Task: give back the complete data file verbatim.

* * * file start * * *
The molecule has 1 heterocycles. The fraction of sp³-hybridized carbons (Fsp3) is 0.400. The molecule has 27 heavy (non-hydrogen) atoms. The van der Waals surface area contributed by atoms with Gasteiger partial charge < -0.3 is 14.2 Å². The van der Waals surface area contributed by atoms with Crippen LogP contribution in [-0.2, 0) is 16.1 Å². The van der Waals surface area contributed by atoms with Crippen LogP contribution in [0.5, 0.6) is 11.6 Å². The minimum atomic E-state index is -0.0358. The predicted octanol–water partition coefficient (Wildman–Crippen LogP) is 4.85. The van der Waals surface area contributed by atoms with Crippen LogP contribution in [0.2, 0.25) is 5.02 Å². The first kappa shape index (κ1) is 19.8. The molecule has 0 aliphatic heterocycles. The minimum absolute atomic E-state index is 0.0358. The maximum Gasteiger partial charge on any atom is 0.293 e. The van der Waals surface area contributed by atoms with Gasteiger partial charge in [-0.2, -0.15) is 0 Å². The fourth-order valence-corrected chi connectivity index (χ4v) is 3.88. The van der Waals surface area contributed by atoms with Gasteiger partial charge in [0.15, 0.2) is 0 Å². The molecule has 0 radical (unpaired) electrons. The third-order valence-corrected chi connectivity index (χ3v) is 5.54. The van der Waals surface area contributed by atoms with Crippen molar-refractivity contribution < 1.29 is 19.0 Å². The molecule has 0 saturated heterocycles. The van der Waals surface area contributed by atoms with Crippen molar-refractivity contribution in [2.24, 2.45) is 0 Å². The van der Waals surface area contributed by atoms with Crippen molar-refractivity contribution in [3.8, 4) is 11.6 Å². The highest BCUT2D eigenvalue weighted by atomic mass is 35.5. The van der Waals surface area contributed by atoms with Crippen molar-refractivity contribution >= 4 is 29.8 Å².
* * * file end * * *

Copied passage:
The molecule has 1 heterocycles. The fraction of sp³-hybridized carbons (Fsp3) is 0.400. The molecule has 27 heavy (non-hydrogen) atoms. The van der Waals surface area contributed by atoms with Gasteiger partial charge < -0.3 is 14.2 Å². The van der Waals surface area contributed by atoms with Crippen LogP contribution in [-0.2, 0) is 16.1 Å². The van der Waals surface area contributed by atoms with Crippen LogP contribution in [0.5, 0.6) is 11.6 Å². The minimum atomic E-state index is -0.0358. The predicted octanol–water partition coefficient (Wildman–Crippen LogP) is 4.85. The van der Waals surface area contributed by atoms with Crippen LogP contribution in [0.2, 0.25) is 5.02 Å². The first kappa shape index (κ1) is 19.8. The molecule has 0 aliphatic heterocycles. The minimum absolute atomic E-state index is 0.0358. The maximum Gasteiger partial charge on any atom is 0.293 e. The van der Waals surface area contributed by atoms with Gasteiger partial charge in [-0.2, -0.15) is 0 Å². The fourth-order valence-corrected chi connectivity index (χ4v) is 3.88. The van der Waals surface area contributed by atoms with Gasteiger partial charge in [0.15, 0.2) is 0 Å². The molecule has 0 radical (unpaired) electrons. The third-order valence-corrected chi connectivity index (χ3v) is 5.54. The van der Waals surface area contributed by atoms with Crippen molar-refractivity contribution < 1.29 is 19.0 Å². The molecule has 0 saturated heterocycles. The van der Waals surface area contributed by atoms with Crippen molar-refractivity contribution in [2.24, 2.45) is 0 Å². The van der Waals surface area contributed by atoms with Crippen molar-refractivity contribution in [3.8, 4) is 11.6 Å². The highest BCUT2D eigenvalue weighted by atomic mass is 35.5. The van der Waals surface area contributed by atoms with Crippen molar-refractivity contribution >= 4 is 29.8 Å².